Optimal Enforcement and Decision Structures for Competition Policy

    Project: Standard

    Project Details


    The first aim of this project was to extend in a number of important directions a 2009 paper by the investigators that gave a rigorous evaluation of the conditions under which Effects-Based procedures – now very widely adopted by most competition authorities over past 20 years – are superior to Per Se Procedures. The second aim was to engage closely with two competition authorities – the Office of Fair Trading (UK) and the Autorite de la Concurrence (France) – to explain our emerging research findings and identify issues of concern to them on which our research could shed light. Both were undertaking major reviews of their penalty policies and guidelines.

    Key findings

    Some key findings:

    (i) Appeals procedures reduce deterrence which is good if actions are on average benign but bad if actions are on average harmful. They make effects-based procedures more attractive in former case and less attractive in latter.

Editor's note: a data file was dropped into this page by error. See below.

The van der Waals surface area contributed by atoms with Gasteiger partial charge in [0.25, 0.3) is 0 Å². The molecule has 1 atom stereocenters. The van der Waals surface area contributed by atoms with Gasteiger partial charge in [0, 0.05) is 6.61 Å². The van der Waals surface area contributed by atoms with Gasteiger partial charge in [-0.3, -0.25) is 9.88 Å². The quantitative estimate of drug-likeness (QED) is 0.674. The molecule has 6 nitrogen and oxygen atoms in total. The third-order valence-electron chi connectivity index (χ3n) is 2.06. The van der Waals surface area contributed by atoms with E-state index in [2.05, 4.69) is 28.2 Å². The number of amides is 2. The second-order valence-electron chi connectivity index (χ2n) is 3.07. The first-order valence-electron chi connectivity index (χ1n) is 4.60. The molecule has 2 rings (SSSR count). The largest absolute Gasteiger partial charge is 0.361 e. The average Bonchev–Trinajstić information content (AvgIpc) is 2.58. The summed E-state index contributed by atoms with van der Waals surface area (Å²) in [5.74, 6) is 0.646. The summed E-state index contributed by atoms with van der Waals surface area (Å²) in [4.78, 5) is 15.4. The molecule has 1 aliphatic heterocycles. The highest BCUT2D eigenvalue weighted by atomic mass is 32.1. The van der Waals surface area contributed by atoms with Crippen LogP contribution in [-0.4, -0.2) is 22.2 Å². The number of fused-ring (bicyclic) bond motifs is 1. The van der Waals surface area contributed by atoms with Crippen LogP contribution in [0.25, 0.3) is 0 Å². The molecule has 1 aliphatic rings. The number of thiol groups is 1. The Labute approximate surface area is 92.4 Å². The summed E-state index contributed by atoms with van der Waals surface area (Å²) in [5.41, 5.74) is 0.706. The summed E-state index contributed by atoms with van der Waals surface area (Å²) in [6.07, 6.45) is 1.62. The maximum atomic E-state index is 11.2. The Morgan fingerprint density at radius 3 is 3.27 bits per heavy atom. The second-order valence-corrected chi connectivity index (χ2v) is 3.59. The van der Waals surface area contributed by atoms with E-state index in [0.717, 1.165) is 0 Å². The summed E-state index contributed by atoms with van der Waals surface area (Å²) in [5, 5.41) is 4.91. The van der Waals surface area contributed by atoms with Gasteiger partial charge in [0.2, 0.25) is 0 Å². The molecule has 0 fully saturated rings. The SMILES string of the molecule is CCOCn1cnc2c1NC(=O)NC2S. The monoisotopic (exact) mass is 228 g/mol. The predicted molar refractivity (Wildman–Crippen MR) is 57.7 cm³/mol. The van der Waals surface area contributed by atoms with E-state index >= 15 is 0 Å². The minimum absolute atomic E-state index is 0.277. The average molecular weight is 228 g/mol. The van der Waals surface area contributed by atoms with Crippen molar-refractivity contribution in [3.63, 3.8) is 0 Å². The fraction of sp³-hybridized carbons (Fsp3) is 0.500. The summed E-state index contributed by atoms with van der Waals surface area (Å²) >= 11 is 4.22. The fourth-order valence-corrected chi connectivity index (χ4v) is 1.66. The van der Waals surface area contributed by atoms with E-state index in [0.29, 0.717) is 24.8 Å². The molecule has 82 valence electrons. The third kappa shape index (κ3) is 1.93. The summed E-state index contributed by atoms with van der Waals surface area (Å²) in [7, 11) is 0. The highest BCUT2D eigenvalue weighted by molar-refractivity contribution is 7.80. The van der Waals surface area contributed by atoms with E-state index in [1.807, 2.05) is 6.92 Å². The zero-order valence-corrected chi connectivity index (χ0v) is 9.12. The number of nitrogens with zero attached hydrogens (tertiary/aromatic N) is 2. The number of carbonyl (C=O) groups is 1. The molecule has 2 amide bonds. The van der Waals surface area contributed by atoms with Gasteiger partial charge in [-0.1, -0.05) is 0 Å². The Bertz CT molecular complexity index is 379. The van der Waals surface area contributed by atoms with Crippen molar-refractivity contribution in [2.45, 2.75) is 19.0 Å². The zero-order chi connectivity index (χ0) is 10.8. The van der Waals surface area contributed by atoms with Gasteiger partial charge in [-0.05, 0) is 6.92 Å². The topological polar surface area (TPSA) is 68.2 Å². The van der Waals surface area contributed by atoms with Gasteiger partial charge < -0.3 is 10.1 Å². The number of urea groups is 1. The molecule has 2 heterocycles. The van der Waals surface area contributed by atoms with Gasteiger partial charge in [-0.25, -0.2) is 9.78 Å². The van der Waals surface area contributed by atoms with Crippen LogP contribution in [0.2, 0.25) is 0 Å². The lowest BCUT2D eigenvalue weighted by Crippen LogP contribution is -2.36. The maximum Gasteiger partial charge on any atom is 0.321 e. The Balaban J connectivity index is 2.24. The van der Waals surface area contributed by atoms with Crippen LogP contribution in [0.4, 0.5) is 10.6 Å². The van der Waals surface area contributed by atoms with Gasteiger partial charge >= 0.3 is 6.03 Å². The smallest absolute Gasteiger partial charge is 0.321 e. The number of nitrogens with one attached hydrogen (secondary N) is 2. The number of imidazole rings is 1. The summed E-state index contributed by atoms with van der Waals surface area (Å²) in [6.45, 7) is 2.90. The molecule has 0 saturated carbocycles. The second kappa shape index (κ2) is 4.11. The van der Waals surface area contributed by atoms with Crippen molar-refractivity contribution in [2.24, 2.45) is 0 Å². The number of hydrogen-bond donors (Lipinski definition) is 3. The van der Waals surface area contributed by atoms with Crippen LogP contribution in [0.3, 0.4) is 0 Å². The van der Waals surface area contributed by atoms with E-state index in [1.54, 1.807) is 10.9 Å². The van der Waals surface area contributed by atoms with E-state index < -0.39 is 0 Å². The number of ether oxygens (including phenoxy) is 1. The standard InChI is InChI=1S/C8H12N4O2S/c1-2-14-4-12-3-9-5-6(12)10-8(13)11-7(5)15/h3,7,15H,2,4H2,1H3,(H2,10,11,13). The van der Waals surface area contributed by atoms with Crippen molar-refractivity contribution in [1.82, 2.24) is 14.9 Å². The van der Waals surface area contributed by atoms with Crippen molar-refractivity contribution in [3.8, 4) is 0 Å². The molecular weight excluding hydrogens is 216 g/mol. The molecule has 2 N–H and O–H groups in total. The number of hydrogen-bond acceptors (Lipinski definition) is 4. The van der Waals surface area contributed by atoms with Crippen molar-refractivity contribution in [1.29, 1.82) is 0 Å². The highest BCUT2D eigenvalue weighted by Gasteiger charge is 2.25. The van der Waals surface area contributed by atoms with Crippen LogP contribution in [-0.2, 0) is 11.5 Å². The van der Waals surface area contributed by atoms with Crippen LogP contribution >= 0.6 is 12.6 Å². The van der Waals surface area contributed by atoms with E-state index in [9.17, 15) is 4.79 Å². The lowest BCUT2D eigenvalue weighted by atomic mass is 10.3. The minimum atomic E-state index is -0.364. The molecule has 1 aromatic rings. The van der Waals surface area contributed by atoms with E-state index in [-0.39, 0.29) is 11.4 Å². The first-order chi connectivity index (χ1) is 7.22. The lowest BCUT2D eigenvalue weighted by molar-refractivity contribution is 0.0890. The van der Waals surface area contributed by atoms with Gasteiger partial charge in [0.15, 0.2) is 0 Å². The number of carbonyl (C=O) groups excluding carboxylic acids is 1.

(ii) Contrary to received legal scholarship: (a) effect-based procedures need not entail legal uncertainty; (b) if penalties are set appropriately welfare may be higher with some degree of legal uncertainty than with none; (c) effects-based procedures unambiguously welfare dominate per se; (d) appropriate penalties may be higher the greater the degree of legal uncertainty. Contrary to Economic scholarship appropriate penalty may be zero if legal uncertainty is very great.

    (iii) Existing theory of optimal penalties ignores possibility that competition authorities sometimes stop on-going actions. This can lead to penalties being 25% lower than existing theory suggests.

    (iv) This supports OFT’s proposal to raise penalties to 30% of revenue.

    (v) Imposing penalties on revenue creates a distortion that raises prices. This can be greater the tougher the penalty regime.

    AcronymOptimal enforcement & decision structure
    Effective start/end date1/01/1031/12/12


    • Economic & Social Research Council: £137,054.00


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